Indeed, Steve, other inspectors in the Raleigh area have also reported FPE panel installations to us - they were common in your state in both residential and commercial installations, as would be obvious from the label on this FPE Panel sent to us by Chris Chamberlin.
You'll note that this commecial electrical panel is labelled "Federal Pacific Electric Co., Raleigh N.C." and omits the term Stab-Lok.
A short and acccurate answer is that we do not have adequate field failure report data nor independent study data to confirm the performance of commecial FPE circuit breaker panel installations, but in my OPINION, if the internal bus and breaker design can be confirmed to be of the Stab-Lok series it is very likely that the same safety concerns pertain as well.
Considering the Federal Pacific Electric company history, recent FPE tudies that confirm the extent of the hazard, FPE field failure reports, label switching, test falsification, loss of UL labeling, and reports of actual swapping of breakers into and out of their proper amperage rating range, and adding that there was a very long history of problems extending across the product line and across many years of production, one cannot not provide reassurance about safety the equipment in your photos.
My suggestion would be to pull the covers on these electrical panels (as required by most home inspection standards even though those standards were not written for commercial building surveys), to permit a closer examination of the bus and breaker design.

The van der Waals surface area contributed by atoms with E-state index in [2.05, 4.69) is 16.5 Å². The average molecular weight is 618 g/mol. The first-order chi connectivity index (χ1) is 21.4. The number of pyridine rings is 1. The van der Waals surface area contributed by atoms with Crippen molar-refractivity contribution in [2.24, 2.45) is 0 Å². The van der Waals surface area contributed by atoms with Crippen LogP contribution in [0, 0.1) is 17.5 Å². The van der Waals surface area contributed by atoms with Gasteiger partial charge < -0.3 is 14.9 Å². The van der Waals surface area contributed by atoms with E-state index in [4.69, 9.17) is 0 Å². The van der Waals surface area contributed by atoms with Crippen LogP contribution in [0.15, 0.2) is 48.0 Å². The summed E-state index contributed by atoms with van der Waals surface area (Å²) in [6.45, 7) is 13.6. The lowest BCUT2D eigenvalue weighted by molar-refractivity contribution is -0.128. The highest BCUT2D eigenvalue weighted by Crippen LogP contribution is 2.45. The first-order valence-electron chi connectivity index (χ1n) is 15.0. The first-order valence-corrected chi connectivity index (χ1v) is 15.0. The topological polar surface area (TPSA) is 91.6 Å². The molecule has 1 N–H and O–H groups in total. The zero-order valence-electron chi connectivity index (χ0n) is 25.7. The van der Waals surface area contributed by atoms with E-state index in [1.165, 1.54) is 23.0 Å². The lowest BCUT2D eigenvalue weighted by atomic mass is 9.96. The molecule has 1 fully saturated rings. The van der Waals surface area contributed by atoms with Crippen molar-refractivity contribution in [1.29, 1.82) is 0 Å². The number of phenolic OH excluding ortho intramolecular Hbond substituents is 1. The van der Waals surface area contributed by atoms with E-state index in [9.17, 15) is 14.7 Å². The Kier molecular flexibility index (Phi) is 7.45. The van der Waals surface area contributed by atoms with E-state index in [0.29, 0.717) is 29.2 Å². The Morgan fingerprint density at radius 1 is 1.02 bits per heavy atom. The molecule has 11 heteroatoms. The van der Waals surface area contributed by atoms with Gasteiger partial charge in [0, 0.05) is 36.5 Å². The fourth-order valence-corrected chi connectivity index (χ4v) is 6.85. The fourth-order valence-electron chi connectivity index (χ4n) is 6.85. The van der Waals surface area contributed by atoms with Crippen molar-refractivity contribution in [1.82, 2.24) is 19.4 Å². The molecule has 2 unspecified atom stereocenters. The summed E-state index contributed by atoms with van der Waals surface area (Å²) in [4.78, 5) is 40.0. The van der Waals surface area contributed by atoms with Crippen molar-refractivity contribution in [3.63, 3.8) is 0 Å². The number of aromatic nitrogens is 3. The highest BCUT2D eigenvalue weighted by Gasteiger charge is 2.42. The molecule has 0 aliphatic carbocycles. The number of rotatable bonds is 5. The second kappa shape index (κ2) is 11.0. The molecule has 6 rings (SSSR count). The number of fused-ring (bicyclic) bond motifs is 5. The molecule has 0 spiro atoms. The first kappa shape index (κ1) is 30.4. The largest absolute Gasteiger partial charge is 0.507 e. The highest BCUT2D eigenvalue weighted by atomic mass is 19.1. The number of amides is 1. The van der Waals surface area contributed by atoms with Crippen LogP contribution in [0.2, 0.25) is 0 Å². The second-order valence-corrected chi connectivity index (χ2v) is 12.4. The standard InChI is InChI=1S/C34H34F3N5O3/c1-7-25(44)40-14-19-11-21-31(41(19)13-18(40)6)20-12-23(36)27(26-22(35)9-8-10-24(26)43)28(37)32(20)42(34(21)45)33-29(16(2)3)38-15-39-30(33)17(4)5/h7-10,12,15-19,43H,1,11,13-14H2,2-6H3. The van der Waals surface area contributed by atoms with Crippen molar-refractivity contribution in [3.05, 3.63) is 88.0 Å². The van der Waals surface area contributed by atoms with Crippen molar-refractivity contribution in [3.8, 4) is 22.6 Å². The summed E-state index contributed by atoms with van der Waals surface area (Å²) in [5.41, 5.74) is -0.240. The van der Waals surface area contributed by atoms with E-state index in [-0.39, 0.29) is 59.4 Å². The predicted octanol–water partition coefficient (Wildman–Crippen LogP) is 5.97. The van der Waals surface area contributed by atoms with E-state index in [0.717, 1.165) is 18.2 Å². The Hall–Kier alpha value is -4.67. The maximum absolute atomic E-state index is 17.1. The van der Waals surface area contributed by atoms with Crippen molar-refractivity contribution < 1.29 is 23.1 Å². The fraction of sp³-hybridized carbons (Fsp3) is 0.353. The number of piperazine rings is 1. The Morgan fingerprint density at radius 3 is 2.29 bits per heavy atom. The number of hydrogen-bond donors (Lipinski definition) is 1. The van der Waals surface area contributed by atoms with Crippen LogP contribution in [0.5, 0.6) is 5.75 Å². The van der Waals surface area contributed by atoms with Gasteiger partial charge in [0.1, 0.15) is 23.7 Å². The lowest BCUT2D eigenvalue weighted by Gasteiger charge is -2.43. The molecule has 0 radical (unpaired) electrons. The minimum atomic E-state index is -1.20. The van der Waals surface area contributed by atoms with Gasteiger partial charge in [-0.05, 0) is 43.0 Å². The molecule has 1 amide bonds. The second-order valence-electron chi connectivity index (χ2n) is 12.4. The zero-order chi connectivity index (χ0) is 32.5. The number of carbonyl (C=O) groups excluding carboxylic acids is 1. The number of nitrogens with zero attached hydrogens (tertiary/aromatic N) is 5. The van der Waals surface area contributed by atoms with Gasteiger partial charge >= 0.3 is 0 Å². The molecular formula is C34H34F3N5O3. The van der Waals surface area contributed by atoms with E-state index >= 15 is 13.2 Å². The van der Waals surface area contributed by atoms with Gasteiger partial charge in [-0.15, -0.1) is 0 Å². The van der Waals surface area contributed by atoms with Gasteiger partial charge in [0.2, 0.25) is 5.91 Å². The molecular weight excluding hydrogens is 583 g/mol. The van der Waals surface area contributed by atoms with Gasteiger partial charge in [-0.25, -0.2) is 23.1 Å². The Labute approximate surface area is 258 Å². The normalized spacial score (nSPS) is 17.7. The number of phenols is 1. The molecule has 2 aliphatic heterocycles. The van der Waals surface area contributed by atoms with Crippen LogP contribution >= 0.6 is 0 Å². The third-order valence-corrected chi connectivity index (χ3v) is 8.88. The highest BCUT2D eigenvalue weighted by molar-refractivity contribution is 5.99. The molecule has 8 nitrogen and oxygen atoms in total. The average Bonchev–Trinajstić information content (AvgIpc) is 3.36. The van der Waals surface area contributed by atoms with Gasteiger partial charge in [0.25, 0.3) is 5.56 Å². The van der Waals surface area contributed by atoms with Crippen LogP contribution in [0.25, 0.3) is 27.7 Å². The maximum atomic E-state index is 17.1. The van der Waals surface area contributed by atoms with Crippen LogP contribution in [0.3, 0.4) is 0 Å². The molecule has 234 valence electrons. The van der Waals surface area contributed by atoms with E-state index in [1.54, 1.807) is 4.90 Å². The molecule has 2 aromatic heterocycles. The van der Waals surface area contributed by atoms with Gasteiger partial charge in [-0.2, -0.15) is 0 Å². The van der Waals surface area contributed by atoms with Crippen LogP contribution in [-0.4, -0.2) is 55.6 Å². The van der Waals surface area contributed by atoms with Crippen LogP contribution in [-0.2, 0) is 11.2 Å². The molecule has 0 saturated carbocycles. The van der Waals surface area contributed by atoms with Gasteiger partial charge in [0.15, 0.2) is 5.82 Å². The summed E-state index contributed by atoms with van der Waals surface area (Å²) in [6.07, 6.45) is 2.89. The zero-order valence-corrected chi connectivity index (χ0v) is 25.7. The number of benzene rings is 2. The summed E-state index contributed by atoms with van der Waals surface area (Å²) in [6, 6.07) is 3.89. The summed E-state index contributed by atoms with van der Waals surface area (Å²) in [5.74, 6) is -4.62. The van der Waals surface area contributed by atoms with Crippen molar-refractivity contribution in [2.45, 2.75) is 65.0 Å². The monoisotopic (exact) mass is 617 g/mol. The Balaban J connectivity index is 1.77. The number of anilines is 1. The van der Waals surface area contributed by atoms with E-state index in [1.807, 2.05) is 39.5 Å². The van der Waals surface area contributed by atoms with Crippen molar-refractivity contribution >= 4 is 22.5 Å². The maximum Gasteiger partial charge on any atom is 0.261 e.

One can confirm the Stab-Lok design by looking at the bus or breaker details, labeling or not.
Our photo at left of an FPE Stab Lok E-bus design is the sort of connection you are looking for, and it's quite unmistakable. In an electrical panel that is not fully populated, it is not necessary to remove any circuit breakers to find this detail. Just look.
Photos & details are at FPE & FP IDENTIFICATION, HOW TO.
In our Federal Electric panel photo below, this commecial (3-phase) Federal Electric® panel uses an open-slot circuit breaker bus, as you can see in our photo.
The label omits not only the term "Stab Lok" but also Federal Pacific Electric® is not used, just Federal Electric. Taking a look at the circuit breakers that were installed in Federal Electric panels, their labels as well as their physical design confirmed that this too was a Stab-Lok® design.
The only FPE products that we are sure don't merit a warning of of the FPE Stab-Lok hazard are, in my OPINION, the fused equipment.
Watch out: among Federal Pacific Electric Fuse panels you will find some "hybrid" models such as this FPE panel photo submitted by Ralph Specht.
This service panel uses an FPE Stab-Lok design main breaker and mains in the panel body that in turn feed individually-fused circuits. The presence of the Stab-Lok breakers in this panel is an argument for its replacement even though it also containse (safer) Edison-base type fuses.
And of course as most FPE and other brand fused electrical panels now found in buildings are more than 50 years old, there are likely to be other reasons (such as obsolesence, deterioration, modifications) to be recommending replacement.
Please see CANADIAN VERSIONS for the full version of this article.
In May 1999 we learned from Schneider Canada that Federal pioneer circuit breakers sold by that company are re-named from Federal Pacific circuit breakers and that two 15-amp single-pole models NC015 and NC015CP made between August 1, 1996 and June 11, 1997 have been recalled.